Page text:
If you’re studying for the GED, you know that there’s a lot of information to cover before you’re ready for test day. We’ve compiled a few tips for each section to help you out, whether you’ve just started studying or you’re taking the GED tomorrow.
Remember to answer every question. There’s no penalty for wrong answers on the GED, so you should guess on questions you don’t know the answer to. If you’re worried about running out of time, answer the question quickly and flag it on the computer so you know to go back and check your answer later if you have extra time.
Mathematical Reasoning Tips
Simplicity is best. There is often more than one way to work a problem, even when a function is given. Solve using the function. If you see another way to solve the problem, use it to check your answer. When it comes to combined figures, the rule is to solve it as easily as you can. The answer will be the same no matter how you break the figure down.
Keep your forms consistent. In applicable problems, skim the answer choices to see if they are in fraction, percent, or ratio form. Knowing the answer form will help you decide how to do your calculation. You should also make sure you reduce fractions to their lowest terms, since that’s how answer choices will be written.
Choose what to memorize. Having a formula sheet means that you’re not required to memorize any formulas for the Mathematical Reasoning test. That being said, you can save time by memorizing some of the more common formulas (i.e. area of a circle and rectangle, slope, surface area of prisms, etc.). You might also consider memorizing some prime numbers, and the squares of numbers 1 through 15 so you won’t be so reliant on your calculator.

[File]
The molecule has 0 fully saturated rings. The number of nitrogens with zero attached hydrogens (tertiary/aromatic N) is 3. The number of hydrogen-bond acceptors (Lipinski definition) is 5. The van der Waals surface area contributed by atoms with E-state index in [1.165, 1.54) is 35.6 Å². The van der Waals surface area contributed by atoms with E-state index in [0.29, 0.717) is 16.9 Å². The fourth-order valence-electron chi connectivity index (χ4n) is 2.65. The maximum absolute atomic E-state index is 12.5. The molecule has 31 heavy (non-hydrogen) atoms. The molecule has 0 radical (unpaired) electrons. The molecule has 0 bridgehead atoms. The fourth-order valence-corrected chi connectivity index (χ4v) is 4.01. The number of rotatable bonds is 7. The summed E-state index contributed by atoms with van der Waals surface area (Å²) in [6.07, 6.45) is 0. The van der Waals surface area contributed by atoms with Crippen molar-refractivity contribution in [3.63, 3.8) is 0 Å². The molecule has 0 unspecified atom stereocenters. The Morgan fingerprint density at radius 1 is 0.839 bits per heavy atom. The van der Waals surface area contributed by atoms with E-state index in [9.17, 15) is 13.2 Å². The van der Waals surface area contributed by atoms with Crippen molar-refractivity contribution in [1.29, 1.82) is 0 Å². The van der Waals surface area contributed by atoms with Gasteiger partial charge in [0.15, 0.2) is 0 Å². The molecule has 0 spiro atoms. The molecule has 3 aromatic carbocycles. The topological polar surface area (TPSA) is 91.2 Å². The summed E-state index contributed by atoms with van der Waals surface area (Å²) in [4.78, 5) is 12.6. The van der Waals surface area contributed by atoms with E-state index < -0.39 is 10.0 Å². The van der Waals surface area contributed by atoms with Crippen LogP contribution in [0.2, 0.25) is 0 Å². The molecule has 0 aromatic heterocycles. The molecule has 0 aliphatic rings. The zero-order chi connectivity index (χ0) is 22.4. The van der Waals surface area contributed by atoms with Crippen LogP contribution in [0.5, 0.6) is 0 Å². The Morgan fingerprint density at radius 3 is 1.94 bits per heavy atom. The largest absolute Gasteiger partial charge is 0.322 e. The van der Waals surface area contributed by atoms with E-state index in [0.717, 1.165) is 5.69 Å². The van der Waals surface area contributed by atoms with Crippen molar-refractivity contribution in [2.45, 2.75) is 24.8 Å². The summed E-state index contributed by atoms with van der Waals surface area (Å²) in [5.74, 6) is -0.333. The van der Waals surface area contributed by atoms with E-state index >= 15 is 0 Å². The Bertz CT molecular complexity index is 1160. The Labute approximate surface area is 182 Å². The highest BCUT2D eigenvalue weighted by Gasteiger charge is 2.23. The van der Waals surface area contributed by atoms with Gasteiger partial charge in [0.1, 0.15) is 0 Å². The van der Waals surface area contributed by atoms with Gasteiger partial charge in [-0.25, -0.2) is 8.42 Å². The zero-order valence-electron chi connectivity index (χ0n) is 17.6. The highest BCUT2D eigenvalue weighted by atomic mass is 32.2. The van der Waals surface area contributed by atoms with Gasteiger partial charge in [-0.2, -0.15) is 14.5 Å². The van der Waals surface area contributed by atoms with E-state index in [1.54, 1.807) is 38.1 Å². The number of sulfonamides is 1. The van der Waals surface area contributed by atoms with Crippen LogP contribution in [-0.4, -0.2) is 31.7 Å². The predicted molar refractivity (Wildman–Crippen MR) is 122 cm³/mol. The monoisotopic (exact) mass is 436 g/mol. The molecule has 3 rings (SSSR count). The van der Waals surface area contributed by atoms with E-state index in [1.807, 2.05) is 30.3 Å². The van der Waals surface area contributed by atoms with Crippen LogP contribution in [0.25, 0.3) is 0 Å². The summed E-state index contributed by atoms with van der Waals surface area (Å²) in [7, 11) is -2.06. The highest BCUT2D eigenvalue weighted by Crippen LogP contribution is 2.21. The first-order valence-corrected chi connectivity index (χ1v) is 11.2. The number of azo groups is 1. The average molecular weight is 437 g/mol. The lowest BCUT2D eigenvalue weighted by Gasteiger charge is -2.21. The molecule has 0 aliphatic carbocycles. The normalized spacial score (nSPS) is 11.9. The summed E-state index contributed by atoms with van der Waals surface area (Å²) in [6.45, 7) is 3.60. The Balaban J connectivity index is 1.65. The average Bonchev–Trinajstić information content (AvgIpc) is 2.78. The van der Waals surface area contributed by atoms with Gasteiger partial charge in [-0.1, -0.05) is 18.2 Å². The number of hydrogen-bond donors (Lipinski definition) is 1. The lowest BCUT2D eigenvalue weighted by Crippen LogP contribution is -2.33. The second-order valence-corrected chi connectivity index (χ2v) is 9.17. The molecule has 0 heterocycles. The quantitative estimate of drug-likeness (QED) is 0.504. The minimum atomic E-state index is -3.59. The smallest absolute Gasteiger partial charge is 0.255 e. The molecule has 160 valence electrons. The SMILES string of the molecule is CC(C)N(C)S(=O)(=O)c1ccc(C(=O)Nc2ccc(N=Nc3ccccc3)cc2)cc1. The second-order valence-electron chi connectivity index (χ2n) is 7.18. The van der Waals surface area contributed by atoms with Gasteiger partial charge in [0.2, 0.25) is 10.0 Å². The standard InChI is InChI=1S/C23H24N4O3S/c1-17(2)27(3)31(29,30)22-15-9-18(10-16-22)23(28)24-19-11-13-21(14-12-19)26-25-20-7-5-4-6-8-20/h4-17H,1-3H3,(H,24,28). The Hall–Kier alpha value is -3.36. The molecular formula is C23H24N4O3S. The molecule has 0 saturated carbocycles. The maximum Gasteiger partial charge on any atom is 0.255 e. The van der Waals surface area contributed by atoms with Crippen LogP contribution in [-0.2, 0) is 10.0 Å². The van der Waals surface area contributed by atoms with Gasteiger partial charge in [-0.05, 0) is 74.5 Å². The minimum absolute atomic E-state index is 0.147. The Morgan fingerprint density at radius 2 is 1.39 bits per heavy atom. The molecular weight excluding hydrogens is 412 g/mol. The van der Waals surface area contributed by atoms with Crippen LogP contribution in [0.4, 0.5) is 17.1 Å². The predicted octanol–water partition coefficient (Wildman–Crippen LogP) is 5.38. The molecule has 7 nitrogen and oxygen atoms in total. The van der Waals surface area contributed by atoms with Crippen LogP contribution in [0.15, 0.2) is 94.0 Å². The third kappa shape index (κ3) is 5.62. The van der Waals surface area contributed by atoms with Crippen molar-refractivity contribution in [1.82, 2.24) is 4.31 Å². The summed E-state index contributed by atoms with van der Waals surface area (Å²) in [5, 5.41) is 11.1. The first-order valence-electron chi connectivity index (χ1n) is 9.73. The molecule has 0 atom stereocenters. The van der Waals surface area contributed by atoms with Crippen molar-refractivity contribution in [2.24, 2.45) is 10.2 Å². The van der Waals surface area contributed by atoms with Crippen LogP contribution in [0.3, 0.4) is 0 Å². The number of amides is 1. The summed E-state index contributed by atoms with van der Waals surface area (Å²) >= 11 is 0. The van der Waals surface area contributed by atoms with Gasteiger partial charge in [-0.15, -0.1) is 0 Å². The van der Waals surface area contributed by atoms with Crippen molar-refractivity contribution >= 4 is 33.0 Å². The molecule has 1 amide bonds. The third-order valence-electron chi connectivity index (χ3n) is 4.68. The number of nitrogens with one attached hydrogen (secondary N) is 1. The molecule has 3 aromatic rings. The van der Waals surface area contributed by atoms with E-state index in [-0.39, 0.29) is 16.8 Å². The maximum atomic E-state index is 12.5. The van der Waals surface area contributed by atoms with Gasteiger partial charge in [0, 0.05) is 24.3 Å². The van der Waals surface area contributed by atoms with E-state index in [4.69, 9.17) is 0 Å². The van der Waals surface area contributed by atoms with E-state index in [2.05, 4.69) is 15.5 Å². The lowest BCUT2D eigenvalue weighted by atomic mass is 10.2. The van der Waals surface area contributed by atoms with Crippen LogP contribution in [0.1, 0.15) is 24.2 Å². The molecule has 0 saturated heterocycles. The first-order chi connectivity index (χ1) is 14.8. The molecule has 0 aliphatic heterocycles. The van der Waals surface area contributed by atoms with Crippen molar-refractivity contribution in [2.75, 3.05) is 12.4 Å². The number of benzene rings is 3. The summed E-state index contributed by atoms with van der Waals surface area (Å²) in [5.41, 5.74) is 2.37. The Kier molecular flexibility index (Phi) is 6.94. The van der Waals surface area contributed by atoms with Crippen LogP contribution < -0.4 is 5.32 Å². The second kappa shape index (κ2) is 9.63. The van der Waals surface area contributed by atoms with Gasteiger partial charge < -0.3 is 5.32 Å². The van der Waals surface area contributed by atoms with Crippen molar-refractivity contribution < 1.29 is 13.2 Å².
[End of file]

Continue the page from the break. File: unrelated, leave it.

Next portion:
Work backwards. You can work backward to check your answers. For example, if a price has decreased by 25%, the new price should be 75% of the original price, since 25% + 75% = 100%. This also works if you don’t know how to answer the question; if you are unsure about a multiple-choice algebra problem, substitute each of the answer choices for the variable in the equation. You may be able to do this quickly using your calculator.
Reasoning Through Language Arts Tips
Read the passage completely. Failing to read a passage completely in a passage-based question can lead you to jump to incorrect conclusions. As you read, check your understanding by pausing occasionally to see if you can restate and summarize what you are reading. You can also skim the questions before you read the passage–without intending to answer them yet– so you know what you’re looking for when you read. This is especially helpful when you’re answering questions related to two selections.
Read objectively. When you read two selections with opposing viewpoints, carefully analyze each writer’s arguments. Don’t let your opinions on the topic influence how you answer the questions. Focus on whether or not the writer adequately and validly supports the argument, not on whether or not you agree with them.
Know your commas. This might seem like an oddly specific tip, but knowing all the rules surrounding commas will help you a lot on the language skills portion of the Reasoning Through Language Arts Test. Here are a few specific comma tips:
- When you use a transition at the beginning of a sentence, be sure you put a comma after the transition.
- Read a sentence out loud to see if you hear a pause. Before you insert a comma, be sure that you can base your decision on a comma rule.
- When a modifying phrase is at the beginning of a sentence, use a comma to separate it from the rest of the sentence.